How to Train Your Husky to Walk on a Leash

Pet Training


February 15, 2023

Going on walks is part of having a dog. When you have an active, energetic breed like the husky, you need to make sure that you are walking with them regularly. Otherwise, they can get bored or potentially destructive.

That said, you want to make sure that your walks are pleasant for both parties. When your husky pulls on their leash, it can definitely be an annoyance. However, learning how to train your husky to walk on a leash is easy to do.

How to Stop a Husky From Pulling?

When going for a walk, there are few things quite as frustrating as having your dog pull. Huskies in particular are an energetic, strong breed. Frequent pulling can not only make the walk unpleasant, but cause pain in your arms and hands.

The good news is that there are a few simple ways to learn how to train your husky to walk on a leash without pulling. Let’s first look at the ways to keep them from getting a little over zealous and pulling during your walk.

Training Young

Part of teaching your husky how to walk properly means starting out at a young age. Dogs of any kind tend to do better with obedience when it is implemented at a younger age. The younger you begin training your husky, the better off you will be.

Most of the time, being good at walking on a leash is simple manners. Teach them while they are young and they will likely be more responsive. Besides, it is just easier to start when they are little as opposed to being well over 50 pounds.

Work on Attention

Another crucial aspect of how to train your husky to walk on a leash is practicing their attention. Huskies tend to be a bit more independent than other breeds, especially when it comes to their listening skills. Sometimes, they just want to go off and do their own thing, resulting in them pulling on their leash.

Keeping them focused during the walk is crucial because of that. Work on getting them to look at you when you say their name. They should offer eye contact without a direct cue. Working on simple commands like drop and leave it are also a crucial part of leash training.

You don’t have to have the best-trained dog on the block but a few of the basic commands are a must. It will make the walk far more enjoyable for the both of you.

Start with a Leash

There are many dog owners who feel like a harness is the preferred way to go when walking. Though there is a lot to like about harnesses, make sure that you start out by training your husky to walk on a leash first.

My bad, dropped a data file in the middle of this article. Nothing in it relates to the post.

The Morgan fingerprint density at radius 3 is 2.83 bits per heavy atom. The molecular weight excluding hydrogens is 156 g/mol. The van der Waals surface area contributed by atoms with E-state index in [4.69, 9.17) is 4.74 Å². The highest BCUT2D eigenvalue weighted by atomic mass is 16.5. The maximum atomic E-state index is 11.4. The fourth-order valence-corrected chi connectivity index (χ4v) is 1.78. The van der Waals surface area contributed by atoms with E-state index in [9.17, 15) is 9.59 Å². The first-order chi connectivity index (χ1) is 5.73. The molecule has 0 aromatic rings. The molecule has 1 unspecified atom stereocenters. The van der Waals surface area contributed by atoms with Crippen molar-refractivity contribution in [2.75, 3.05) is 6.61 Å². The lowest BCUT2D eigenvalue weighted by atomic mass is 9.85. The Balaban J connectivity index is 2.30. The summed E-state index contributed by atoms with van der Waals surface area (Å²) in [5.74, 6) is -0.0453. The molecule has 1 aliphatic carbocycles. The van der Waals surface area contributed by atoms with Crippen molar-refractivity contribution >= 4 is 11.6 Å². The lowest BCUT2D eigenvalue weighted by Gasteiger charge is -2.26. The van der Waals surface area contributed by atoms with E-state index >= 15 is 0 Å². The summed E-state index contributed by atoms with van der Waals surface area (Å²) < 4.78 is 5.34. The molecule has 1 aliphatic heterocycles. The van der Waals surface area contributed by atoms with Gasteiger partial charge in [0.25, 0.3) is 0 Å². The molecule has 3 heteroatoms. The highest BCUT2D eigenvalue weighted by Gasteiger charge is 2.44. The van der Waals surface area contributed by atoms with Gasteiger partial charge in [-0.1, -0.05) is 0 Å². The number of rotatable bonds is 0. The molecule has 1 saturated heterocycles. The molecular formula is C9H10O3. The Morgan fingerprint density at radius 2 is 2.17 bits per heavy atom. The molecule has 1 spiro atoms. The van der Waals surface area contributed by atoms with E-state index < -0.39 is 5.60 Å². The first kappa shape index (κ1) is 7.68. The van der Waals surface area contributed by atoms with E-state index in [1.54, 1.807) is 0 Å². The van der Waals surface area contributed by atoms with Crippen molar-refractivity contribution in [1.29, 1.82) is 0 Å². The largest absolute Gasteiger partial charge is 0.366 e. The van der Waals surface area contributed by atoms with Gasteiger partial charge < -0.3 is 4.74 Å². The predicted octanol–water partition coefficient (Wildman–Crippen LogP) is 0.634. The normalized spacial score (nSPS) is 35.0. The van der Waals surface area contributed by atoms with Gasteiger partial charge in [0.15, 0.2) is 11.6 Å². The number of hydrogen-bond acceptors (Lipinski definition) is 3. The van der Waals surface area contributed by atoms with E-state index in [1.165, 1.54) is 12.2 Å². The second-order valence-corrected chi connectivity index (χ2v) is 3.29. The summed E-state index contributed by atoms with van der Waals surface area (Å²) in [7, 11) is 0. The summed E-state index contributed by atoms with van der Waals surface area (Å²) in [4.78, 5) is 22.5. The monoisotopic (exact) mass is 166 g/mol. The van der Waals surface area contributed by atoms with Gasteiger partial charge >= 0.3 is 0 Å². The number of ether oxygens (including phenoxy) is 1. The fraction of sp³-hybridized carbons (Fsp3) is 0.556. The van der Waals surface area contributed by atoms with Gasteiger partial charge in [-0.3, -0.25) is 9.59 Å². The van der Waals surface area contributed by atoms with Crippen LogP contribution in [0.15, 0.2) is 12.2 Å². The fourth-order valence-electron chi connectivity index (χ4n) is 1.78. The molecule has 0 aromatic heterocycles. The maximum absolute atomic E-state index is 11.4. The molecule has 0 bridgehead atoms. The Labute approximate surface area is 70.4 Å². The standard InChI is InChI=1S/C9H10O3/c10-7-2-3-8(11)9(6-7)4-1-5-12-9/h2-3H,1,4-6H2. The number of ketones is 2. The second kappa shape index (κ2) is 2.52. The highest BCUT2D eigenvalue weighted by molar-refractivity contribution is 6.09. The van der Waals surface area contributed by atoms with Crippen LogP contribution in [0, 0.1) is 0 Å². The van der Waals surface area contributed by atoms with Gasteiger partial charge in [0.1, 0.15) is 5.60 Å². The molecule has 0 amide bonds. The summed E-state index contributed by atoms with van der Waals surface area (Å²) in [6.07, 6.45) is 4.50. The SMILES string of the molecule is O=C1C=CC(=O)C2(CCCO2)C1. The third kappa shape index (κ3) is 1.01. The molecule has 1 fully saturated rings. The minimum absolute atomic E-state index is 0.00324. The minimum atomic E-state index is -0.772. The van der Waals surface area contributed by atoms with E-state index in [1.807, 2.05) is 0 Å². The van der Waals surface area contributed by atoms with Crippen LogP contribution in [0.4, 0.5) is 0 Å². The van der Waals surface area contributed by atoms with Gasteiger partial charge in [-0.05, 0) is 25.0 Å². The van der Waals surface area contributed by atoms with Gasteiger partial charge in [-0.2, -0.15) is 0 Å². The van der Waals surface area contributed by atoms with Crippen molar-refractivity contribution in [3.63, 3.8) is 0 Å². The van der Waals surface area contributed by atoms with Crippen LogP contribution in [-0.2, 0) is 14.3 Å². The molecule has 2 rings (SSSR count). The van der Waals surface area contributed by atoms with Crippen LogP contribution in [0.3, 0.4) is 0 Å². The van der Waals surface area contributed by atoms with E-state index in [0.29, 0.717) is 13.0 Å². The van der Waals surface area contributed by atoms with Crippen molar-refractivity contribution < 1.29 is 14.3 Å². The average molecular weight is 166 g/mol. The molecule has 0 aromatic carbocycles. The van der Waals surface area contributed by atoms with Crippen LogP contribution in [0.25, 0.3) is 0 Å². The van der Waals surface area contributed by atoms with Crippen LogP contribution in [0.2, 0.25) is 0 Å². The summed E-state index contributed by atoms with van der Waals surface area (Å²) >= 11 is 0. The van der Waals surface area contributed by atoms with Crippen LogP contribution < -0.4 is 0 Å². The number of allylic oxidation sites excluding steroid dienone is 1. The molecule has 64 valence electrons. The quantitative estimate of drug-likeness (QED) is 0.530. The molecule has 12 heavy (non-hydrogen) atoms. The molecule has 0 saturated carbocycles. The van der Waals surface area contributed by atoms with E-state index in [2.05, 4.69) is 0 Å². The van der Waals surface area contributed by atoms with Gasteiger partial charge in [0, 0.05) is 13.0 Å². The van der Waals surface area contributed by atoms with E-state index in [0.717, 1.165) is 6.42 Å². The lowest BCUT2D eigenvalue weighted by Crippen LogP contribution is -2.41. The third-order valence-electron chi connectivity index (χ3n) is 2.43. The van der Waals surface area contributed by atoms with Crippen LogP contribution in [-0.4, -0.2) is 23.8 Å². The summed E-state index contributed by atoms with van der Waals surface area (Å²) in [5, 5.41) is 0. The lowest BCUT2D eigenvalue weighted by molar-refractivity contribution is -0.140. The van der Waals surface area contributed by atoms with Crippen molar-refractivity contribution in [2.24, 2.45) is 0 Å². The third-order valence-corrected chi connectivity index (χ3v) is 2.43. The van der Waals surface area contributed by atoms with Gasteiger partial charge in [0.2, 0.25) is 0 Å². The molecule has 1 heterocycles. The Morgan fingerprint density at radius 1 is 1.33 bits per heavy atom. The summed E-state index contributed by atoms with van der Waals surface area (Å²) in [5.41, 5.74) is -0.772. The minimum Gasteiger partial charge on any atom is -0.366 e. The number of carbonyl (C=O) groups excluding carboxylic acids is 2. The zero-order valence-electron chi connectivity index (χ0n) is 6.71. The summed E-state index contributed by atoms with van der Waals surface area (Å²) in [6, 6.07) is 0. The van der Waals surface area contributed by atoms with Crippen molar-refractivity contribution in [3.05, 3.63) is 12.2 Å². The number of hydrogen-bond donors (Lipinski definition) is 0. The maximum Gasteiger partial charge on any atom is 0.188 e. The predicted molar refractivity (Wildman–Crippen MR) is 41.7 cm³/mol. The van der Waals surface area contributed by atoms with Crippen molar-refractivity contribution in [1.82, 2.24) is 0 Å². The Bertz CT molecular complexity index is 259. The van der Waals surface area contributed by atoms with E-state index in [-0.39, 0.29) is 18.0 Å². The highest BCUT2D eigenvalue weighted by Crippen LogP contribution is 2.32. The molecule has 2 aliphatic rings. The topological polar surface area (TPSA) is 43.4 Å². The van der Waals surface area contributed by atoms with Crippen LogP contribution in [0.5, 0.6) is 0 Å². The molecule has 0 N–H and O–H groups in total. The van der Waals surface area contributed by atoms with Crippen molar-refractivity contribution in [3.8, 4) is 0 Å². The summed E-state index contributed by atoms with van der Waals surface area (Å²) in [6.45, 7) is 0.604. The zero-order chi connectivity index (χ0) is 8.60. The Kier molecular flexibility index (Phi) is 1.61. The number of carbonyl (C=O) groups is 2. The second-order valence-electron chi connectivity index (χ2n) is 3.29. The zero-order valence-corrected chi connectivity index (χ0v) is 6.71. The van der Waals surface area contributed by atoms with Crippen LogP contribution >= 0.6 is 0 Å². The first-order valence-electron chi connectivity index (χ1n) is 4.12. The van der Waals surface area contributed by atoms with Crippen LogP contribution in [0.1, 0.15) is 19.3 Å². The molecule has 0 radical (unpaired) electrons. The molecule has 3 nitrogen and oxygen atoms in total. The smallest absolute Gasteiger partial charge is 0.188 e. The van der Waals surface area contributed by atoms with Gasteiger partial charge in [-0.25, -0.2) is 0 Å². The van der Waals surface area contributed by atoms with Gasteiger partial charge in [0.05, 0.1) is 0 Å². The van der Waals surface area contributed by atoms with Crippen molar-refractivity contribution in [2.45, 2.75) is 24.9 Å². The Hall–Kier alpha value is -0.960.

Yes, it pulls on their neck. But huskies are natural pullers. They pull using their chest and shoulders. If you put them in a harness to start, it actually encourages them to pull because it is easier, and there is a lot less resistance.

Get them used to the consequences of the leash before moving to a harness. It shouldn’t take much time to get them used to how they are supposed to be walking. Before long, you can move over to the more comfortable harness without having to worry about them pulling. Remember that leash manners go a long way. You have to start out with a baseline, or their natural instincts will kick in and make them less than ideal walkers.

Reward, Reward, Reward

As is the case with any type of training, positive reinforcement and rewards are crucial. Remember, working with them on basic commands is necessary. “Heel” is a great position because it makes them walk nicely at your side, keeping a loose leash.

Whenever they walk in the “heel” position, reward them. It becomes a game, and huskies love games. If they move away, they are testing you. If anything they are looking to see if they are going to get a reward by coming back.

Start with a little movement thrown in. Remember, you want them to stay by your side no matter what. You can turn it into more of a game by implementing tighter turns. When they stay nearby, reward them using treats or toys. Dog behaviors are repeated and should be reinforced as doing the right thing.

The same goes for pulling on the leash. When they heel and stay at your side, make sure to let them know that it is what they are supposed to be doing. Before long, they will do it without the heel command. And even if they stray away, you can get them reigned back in easily.


Your dog can be a good walker with just a little bit of direction. Instead of battling them out of frustration, implement a few simple training measures to get them to become a better walker.

Before long, the two of you can enjoy a nice, relaxing walk together. They get the necessary exercise, and you don’t have to worry about whether they will pull or not. It is the best of both worlds and a much more enjoyable experience.